A! Magazine for the Arts

Alex Acosta

Alex Acosta

Alex Acosta is under the sway of the power of music

July 25, 2022

Alex Acosta started with the piano, but chose the clarinet “because it just had an awesome look to me,” he says.

“I’ve always loved music, even as a child. I decided to play the clarinet because of how interesting it looked. I thought many times about quitting freshman year, but when I heard my teacher Dr. Lisa Perry perform with a guest artist on Reed Day I thought to myself ‘I want to be just like that.’ I play bassoon and oboe as well. A dream of mine is to become a professional woodwind doubler for Broadway and play multiple woodwind instruments. Personally, music has helped give me a purpose. Music is always changing, and it is such a difficulty, and I love that no matter how long you’ve played it can still be hard,” he says.

His biggest influence is Perry for helping him, encouraging him and supporting him when he was down. “She has given me many opportunities, and I’ve taken every single one because you have to take every performing opportunity to improve even more. My second influence is Dr. Heather Killmeyer for helping me get started playing the double reeds. Dr. Killmeyer and I met freshman year, and she has always given me advice and gives me a fresh perspective and things many people would never think about. Dr. Perry and Dr. Killmeyer mean so much to me, and I would recommend them to any student looking for a teacher,” he says.

He’s earned many awards and highlights. He won first place Division 1 at the Bristol Music Club scholarship awards. He was accepted to 2021 Governor’s School for the Arts. He was the winner of the Symphony of the Mountains youth orchestra Concerto audition with the Stamitz Clarinet Concerto No. 3 Bb Major. He made the ETSBOA All-East band for three years in a rowand was invited to the first Side by Side Wind ensemble at Middle Tennessee State University. He was accepted into the ETSU honor band and got in the gold band.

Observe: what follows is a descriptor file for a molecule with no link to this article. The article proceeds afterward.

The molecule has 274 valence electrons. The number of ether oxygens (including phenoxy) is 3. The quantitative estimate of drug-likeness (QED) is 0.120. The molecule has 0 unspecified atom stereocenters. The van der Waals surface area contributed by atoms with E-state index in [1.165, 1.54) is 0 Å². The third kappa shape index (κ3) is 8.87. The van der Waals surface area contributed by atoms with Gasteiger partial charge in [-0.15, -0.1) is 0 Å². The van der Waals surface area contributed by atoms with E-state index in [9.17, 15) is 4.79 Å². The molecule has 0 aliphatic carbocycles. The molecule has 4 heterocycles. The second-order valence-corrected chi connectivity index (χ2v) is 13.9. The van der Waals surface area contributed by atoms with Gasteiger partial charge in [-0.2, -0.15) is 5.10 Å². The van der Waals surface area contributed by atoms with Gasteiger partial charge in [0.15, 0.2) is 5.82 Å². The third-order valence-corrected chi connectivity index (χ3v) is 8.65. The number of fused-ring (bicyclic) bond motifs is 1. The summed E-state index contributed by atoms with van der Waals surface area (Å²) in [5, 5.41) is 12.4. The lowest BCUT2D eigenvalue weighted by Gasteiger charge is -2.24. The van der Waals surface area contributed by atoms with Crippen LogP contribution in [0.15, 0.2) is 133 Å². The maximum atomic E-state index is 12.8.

Alex’s favorite type of music is Klezmer, aninstrumental musicaltradition of the Ashkenazi Jews of Central and Eastern Europe. The essential elements of the tradition include dance tunes, ritual melodies and virtuosic improvisations.

“I was first place winner of the Bristol Music Club and the piece I chose to perform was ‘Sholem-Alekhem, Rov Feidman.’ I chose this piece because I believe the genre isn’t shown nearly enough as it should be. Klezmer can be played many ways. When listening to the piece, I listened to many different recordings and not one was the same because Klezmer is a more of a play what you feel and want to express type of music. I want to inspire people to make them how I was as a little kid and be like ‘wow.’ When people hear my performances, I want them to be shocked by the power of music. I’ve always wanted to inspire people to live their lives with music because it’s such a beautiful thing,” he says.

Alex is 19 and is the son of Victoria Marshall. He’s originally from Houston, Texas, but lives in Elizabethton, Tennessee and is a senior at Elizabethton High. He plans to be a woodwind doubler for Broadway or a professor like his teachers. A woodwind doubler is a musician who can play two or more woodwind instruments and can play more than one instrument during a performance. He also loves making reeds for his instruments.